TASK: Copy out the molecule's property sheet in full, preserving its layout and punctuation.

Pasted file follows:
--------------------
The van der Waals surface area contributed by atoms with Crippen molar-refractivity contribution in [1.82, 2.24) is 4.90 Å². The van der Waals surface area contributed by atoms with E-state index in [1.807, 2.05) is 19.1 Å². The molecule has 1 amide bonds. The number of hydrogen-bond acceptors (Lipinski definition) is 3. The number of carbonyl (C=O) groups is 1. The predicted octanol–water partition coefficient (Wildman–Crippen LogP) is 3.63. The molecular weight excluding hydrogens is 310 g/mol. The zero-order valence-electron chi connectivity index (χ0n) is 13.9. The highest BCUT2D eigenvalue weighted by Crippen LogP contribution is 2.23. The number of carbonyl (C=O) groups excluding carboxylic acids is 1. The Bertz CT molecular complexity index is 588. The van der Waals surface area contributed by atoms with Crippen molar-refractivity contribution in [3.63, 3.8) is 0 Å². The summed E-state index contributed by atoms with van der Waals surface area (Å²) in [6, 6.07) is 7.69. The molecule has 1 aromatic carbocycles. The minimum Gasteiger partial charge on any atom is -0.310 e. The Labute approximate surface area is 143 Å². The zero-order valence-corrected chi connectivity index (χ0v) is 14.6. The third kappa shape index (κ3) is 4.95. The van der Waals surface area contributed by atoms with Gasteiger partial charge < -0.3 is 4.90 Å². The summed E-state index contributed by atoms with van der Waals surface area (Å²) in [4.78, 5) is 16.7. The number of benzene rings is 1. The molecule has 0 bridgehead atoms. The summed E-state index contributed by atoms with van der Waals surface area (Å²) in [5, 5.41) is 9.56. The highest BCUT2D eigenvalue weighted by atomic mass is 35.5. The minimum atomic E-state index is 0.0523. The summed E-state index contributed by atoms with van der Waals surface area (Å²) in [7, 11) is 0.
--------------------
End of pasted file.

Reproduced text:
The van der Waals surface area contributed by atoms with Crippen molar-refractivity contribution in [1.82, 2.24) is 4.90 Å². The van der Waals surface area contributed by atoms with E-state index in [1.807, 2.05) is 19.1 Å². The molecule has 1 amide bonds. The number of hydrogen-bond acceptors (Lipinski definition) is 3. The number of carbonyl (C=O) groups is 1. The predicted octanol–water partition coefficient (Wildman–Crippen LogP) is 3.63. The molecular weight excluding hydrogens is 310 g/mol. The zero-order valence-electron chi connectivity index (χ0n) is 13.9. The highest BCUT2D eigenvalue weighted by Crippen LogP contribution is 2.23. The number of carbonyl (C=O) groups excluding carboxylic acids is 1. The Bertz CT molecular complexity index is 588. The van der Waals surface area contributed by atoms with Crippen molar-refractivity contribution in [3.63, 3.8) is 0 Å². The summed E-state index contributed by atoms with van der Waals surface area (Å²) in [6, 6.07) is 7.69. The molecule has 1 aromatic carbocycles. The minimum Gasteiger partial charge on any atom is -0.310 e. The Labute approximate surface area is 143 Å². The zero-order valence-corrected chi connectivity index (χ0v) is 14.6. The third kappa shape index (κ3) is 4.95. The van der Waals surface area contributed by atoms with Gasteiger partial charge < -0.3 is 4.90 Å². The summed E-state index contributed by atoms with van der Waals surface area (Å²) in [4.78, 5) is 16.7. The number of benzene rings is 1. The molecule has 0 bridgehead atoms. The summed E-state index contributed by atoms with van der Waals surface area (Å²) in [5, 5.41) is 9.56. The highest BCUT2D eigenvalue weighted by atomic mass is 35.5. The minimum atomic E-state index is 0.0523. The summed E-state index contributed by atoms with van der Waals surface area (Å²) in [7, 11) is 0.